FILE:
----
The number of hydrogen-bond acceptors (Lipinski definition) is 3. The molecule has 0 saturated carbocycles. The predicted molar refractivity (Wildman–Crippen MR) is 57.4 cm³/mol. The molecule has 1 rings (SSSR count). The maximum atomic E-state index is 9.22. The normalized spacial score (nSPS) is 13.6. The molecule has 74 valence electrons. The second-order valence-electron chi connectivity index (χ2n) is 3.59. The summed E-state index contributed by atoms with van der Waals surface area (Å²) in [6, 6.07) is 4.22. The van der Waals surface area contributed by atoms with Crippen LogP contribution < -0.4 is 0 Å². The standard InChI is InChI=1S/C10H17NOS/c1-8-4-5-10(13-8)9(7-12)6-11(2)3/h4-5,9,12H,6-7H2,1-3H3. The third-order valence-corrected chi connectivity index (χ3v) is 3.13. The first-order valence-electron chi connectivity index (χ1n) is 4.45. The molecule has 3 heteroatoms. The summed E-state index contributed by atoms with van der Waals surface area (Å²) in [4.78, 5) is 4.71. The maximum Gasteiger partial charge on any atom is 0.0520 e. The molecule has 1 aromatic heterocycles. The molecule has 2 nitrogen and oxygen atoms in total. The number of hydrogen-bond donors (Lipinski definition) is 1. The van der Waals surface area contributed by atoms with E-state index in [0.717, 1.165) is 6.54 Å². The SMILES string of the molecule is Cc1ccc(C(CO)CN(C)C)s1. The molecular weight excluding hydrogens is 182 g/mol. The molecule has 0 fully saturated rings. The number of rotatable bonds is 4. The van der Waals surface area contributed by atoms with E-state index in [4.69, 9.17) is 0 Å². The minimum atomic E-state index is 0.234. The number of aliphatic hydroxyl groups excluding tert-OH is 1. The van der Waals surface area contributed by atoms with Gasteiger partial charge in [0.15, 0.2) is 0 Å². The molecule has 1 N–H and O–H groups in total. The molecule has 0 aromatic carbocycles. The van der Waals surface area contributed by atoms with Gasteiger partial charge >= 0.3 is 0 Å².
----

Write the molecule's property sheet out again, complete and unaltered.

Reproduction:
The number of hydrogen-bond acceptors (Lipinski definition) is 3. The molecule has 0 saturated carbocycles. The predicted molar refractivity (Wildman–Crippen MR) is 57.4 cm³/mol. The molecule has 1 rings (SSSR count). The maximum atomic E-state index is 9.22. The normalized spacial score (nSPS) is 13.6. The molecule has 74 valence electrons. The second-order valence-electron chi connectivity index (χ2n) is 3.59. The summed E-state index contributed by atoms with van der Waals surface area (Å²) in [6, 6.07) is 4.22. The van der Waals surface area contributed by atoms with Crippen LogP contribution < -0.4 is 0 Å². The standard InChI is InChI=1S/C10H17NOS/c1-8-4-5-10(13-8)9(7-12)6-11(2)3/h4-5,9,12H,6-7H2,1-3H3. The third-order valence-corrected chi connectivity index (χ3v) is 3.13. The first-order valence-electron chi connectivity index (χ1n) is 4.45. The molecule has 3 heteroatoms. The summed E-state index contributed by atoms with van der Waals surface area (Å²) in [4.78, 5) is 4.71. The maximum Gasteiger partial charge on any atom is 0.0520 e. The molecule has 1 aromatic heterocycles. The molecule has 2 nitrogen and oxygen atoms in total. The number of hydrogen-bond donors (Lipinski definition) is 1. The van der Waals surface area contributed by atoms with E-state index in [0.717, 1.165) is 6.54 Å². The SMILES string of the molecule is Cc1ccc(C(CO)CN(C)C)s1. The molecular weight excluding hydrogens is 182 g/mol. The molecule has 0 fully saturated rings. The number of rotatable bonds is 4. The van der Waals surface area contributed by atoms with E-state index in [4.69, 9.17) is 0 Å². The minimum atomic E-state index is 0.234. The number of aliphatic hydroxyl groups excluding tert-OH is 1. The van der Waals surface area contributed by atoms with Gasteiger partial charge in [0.15, 0.2) is 0 Å². The molecule has 1 N–H and O–H groups in total. The molecule has 0 aromatic carbocycles. The van der Waals surface area contributed by atoms with Gasteiger partial charge >= 0.3 is 0 Å².